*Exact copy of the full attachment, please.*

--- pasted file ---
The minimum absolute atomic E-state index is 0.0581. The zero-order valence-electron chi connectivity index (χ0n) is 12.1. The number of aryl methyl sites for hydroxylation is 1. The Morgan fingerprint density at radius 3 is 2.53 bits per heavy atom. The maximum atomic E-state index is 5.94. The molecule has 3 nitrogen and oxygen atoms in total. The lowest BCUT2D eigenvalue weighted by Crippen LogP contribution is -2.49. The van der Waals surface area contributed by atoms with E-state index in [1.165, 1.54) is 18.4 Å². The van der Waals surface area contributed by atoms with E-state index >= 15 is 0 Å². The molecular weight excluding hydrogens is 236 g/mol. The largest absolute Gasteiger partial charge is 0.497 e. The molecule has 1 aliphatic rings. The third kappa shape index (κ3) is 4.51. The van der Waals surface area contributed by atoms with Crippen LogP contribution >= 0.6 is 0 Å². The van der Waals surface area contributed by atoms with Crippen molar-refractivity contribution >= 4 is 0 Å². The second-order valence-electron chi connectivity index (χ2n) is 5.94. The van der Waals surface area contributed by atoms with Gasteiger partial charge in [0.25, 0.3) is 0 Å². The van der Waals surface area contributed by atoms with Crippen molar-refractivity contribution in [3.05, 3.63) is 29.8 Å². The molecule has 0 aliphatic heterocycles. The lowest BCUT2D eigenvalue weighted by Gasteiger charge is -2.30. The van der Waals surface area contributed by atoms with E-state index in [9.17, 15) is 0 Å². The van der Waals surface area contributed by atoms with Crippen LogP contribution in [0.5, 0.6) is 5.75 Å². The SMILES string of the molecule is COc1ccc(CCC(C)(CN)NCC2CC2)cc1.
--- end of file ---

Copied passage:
The minimum absolute atomic E-state index is 0.0581. The zero-order valence-electron chi connectivity index (χ0n) is 12.1. The number of aryl methyl sites for hydroxylation is 1. The Morgan fingerprint density at radius 3 is 2.53 bits per heavy atom. The maximum atomic E-state index is 5.94. The molecule has 3 nitrogen and oxygen atoms in total. The lowest BCUT2D eigenvalue weighted by Crippen LogP contribution is -2.49. The van der Waals surface area contributed by atoms with E-state index in [1.165, 1.54) is 18.4 Å². The van der Waals surface area contributed by atoms with E-state index >= 15 is 0 Å². The molecular weight excluding hydrogens is 236 g/mol. The largest absolute Gasteiger partial charge is 0.497 e. The molecule has 1 aliphatic rings. The third kappa shape index (κ3) is 4.51. The van der Waals surface area contributed by atoms with Crippen LogP contribution >= 0.6 is 0 Å². The van der Waals surface area contributed by atoms with Crippen molar-refractivity contribution >= 4 is 0 Å². The second-order valence-electron chi connectivity index (χ2n) is 5.94. The van der Waals surface area contributed by atoms with Gasteiger partial charge in [0.25, 0.3) is 0 Å². The van der Waals surface area contributed by atoms with Crippen molar-refractivity contribution in [3.05, 3.63) is 29.8 Å². The molecule has 0 aliphatic heterocycles. The lowest BCUT2D eigenvalue weighted by Gasteiger charge is -2.30. The van der Waals surface area contributed by atoms with E-state index in [9.17, 15) is 0 Å². The van der Waals surface area contributed by atoms with Crippen LogP contribution in [0.5, 0.6) is 5.75 Å². The SMILES string of the molecule is COc1ccc(CCC(C)(CN)NCC2CC2)cc1.